An important school of thought in institutional economics (the "Rights Hypothesis") holds that economic growth requires a legal order offering stable and predictable rights of property and contract because the absence of such rights discourages investment and specialization. Without the security of expectations offered by such a legal order, according to the Rights Hypothesis, the risks of a great number of otherwise beneficial transactions far outweigh their expected return, and as a result such transactions simply do not occur. Society is mired in an economy of short-term deals between actors bound by non-legal ties such as family solidarity which by ...


Puzzling Observations In Chinese Law: When Is A Riddle Just A Mistake?, Donald C. Clarke Jan 2003

Puzzling Observations In Chinese Law: When Is A Riddle Just A Mistake?, Donald C. Clarke

GW Law Faculty Publications & Other Works

Understanding the Chinese legal system is not simple because it is (probably) very different from a Western one. The understanding of the Chinese legal system that results from any study will depend crucially on the selection of a paradigm with which to define what counts as an observation and against which to measure and assess the observations, either descriptively or normatively. This is not to say that the selection of a paradigm will make the difference between understanding and not understanding. It will, however, make a difference between understanding in one way and understanding in another way. Whether one of ...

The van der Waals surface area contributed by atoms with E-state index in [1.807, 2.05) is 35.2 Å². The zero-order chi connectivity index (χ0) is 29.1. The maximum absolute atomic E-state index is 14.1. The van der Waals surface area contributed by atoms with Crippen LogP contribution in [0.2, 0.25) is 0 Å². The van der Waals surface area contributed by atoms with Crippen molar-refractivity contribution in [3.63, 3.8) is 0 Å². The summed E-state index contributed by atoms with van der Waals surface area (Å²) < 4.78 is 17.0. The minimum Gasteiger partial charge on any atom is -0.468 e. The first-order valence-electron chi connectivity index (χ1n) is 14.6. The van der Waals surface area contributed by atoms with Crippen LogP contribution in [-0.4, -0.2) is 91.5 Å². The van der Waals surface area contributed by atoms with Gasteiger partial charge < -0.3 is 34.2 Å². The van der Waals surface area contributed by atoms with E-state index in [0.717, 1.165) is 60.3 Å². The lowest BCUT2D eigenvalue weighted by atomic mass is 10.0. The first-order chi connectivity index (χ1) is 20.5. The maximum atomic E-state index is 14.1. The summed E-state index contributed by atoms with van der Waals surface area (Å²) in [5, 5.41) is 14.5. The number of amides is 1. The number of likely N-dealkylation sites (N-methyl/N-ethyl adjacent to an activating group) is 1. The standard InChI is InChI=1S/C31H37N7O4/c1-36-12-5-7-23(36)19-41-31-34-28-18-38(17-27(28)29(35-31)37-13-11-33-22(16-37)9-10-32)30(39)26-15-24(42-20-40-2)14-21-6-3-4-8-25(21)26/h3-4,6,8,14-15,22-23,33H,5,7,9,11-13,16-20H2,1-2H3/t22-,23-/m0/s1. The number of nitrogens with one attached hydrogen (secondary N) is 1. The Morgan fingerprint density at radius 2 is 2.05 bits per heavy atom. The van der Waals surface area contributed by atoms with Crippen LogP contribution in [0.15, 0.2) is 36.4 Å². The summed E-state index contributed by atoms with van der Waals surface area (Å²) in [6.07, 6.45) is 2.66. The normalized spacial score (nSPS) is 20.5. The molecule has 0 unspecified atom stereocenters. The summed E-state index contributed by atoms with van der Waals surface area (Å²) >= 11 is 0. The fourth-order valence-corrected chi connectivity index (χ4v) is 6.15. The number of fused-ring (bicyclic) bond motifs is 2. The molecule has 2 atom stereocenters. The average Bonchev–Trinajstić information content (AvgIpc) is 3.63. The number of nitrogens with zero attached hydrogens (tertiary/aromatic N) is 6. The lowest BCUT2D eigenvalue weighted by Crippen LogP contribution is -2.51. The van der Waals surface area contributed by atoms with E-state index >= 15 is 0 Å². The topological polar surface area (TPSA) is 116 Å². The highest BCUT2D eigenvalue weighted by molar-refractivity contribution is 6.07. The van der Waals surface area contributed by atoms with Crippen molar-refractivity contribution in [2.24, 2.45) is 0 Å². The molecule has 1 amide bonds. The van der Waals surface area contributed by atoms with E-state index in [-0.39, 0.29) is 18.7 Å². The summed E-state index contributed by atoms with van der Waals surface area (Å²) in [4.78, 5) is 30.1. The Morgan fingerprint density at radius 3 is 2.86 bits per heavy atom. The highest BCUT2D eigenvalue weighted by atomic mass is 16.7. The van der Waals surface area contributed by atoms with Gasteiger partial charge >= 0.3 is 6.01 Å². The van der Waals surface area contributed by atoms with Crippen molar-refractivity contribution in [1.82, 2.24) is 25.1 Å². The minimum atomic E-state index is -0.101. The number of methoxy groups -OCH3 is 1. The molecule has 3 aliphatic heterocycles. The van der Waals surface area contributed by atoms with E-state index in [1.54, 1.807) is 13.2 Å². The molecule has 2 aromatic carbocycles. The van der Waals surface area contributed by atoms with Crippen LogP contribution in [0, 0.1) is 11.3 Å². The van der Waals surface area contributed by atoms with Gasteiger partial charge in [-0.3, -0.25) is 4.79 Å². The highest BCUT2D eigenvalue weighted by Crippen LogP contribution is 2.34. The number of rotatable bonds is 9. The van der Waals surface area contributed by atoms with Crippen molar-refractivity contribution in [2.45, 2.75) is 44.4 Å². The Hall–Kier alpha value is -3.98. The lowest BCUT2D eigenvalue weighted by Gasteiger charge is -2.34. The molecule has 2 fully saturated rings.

Including Law In The Mix: The Role Of Law, Lawyers, And Legal Training In Child Advocacy, Catherine J. Ross Jan 2003

Including Law In The Mix: The Role Of Law, Lawyers, And Legal Training In Child Advocacy, Catherine J. Ross

GW Law Faculty Publications & Other Works

This chapter describes the recent trends in family law scholarship, training, and practice. The first section of this chapter provides an overview of the scope of modern family law and the range of skills brought by lawyers. The second section considers the legal profession’s interest in using its collective talents to improve children’s lives in context of the broader intellectual trends in thinking about family issues. In the third section, I describe the current goals of legal education, explain why law schools should offer interdisciplinary training to students who plan to work in family law, and discuss some ...